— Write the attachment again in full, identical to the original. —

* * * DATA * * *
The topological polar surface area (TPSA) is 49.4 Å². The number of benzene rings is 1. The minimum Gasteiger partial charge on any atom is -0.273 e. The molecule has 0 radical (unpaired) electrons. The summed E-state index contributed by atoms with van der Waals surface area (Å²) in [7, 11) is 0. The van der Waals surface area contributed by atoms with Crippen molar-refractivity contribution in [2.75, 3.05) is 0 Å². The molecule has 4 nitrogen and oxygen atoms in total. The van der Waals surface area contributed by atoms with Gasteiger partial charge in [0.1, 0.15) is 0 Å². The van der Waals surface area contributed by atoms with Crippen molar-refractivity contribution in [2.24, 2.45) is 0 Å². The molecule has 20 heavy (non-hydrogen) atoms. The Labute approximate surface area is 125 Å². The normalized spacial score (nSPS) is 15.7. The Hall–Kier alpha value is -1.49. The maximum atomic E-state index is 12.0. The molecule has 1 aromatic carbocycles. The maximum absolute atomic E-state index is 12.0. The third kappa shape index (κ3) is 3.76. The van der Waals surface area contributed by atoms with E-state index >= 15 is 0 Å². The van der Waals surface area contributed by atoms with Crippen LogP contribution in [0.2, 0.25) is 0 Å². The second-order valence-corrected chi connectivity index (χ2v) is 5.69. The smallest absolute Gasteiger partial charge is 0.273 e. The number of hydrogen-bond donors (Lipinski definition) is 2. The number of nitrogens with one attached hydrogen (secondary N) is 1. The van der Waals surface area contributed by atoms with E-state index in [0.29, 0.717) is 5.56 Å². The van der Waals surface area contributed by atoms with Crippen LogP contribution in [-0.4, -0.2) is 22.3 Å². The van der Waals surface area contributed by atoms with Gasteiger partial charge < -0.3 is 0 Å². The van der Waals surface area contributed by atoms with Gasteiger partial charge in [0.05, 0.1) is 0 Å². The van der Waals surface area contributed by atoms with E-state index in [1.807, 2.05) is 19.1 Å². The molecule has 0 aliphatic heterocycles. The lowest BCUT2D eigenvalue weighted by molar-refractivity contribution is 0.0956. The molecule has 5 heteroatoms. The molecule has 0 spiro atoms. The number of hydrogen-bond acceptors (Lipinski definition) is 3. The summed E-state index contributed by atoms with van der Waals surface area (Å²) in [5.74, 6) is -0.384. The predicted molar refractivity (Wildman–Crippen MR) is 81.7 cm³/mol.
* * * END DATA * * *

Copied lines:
The topological polar surface area (TPSA) is 49.4 Å². The number of benzene rings is 1. The minimum Gasteiger partial charge on any atom is -0.273 e. The molecule has 0 radical (unpaired) electrons. The summed E-state index contributed by atoms with van der Waals surface area (Å²) in [7, 11) is 0. The van der Waals surface area contributed by atoms with Crippen molar-refractivity contribution in [2.75, 3.05) is 0 Å². The molecule has 4 nitrogen and oxygen atoms in total. The van der Waals surface area contributed by atoms with Gasteiger partial charge in [0.1, 0.15) is 0 Å². The van der Waals surface area contributed by atoms with Crippen molar-refractivity contribution in [2.24, 2.45) is 0 Å². The molecule has 20 heavy (non-hydrogen) atoms. The Labute approximate surface area is 125 Å². The normalized spacial score (nSPS) is 15.7. The Hall–Kier alpha value is -1.49. The maximum atomic E-state index is 12.0. The molecule has 1 aromatic carbocycles. The maximum absolute atomic E-state index is 12.0. The third kappa shape index (κ3) is 3.76. The van der Waals surface area contributed by atoms with E-state index >= 15 is 0 Å². The van der Waals surface area contributed by atoms with Crippen LogP contribution in [0.2, 0.25) is 0 Å². The second-order valence-corrected chi connectivity index (χ2v) is 5.69. The smallest absolute Gasteiger partial charge is 0.273 e. The number of hydrogen-bond donors (Lipinski definition) is 2. The number of nitrogens with one attached hydrogen (secondary N) is 1. The van der Waals surface area contributed by atoms with E-state index in [0.29, 0.717) is 5.56 Å². The van der Waals surface area contributed by atoms with Crippen LogP contribution in [-0.4, -0.2) is 22.3 Å². The van der Waals surface area contributed by atoms with Gasteiger partial charge < -0.3 is 0 Å². The van der Waals surface area contributed by atoms with Gasteiger partial charge in [0.05, 0.1) is 0 Å². The van der Waals surface area contributed by atoms with E-state index in [1.807, 2.05) is 19.1 Å². The molecule has 0 aliphatic heterocycles. The lowest BCUT2D eigenvalue weighted by molar-refractivity contribution is 0.0956. The molecule has 5 heteroatoms. The molecule has 0 spiro atoms. The number of hydrogen-bond acceptors (Lipinski definition) is 3. The summed E-state index contributed by atoms with van der Waals surface area (Å²) in [5.74, 6) is -0.384. The predicted molar refractivity (Wildman–Crippen MR) is 81.7 cm³/mol.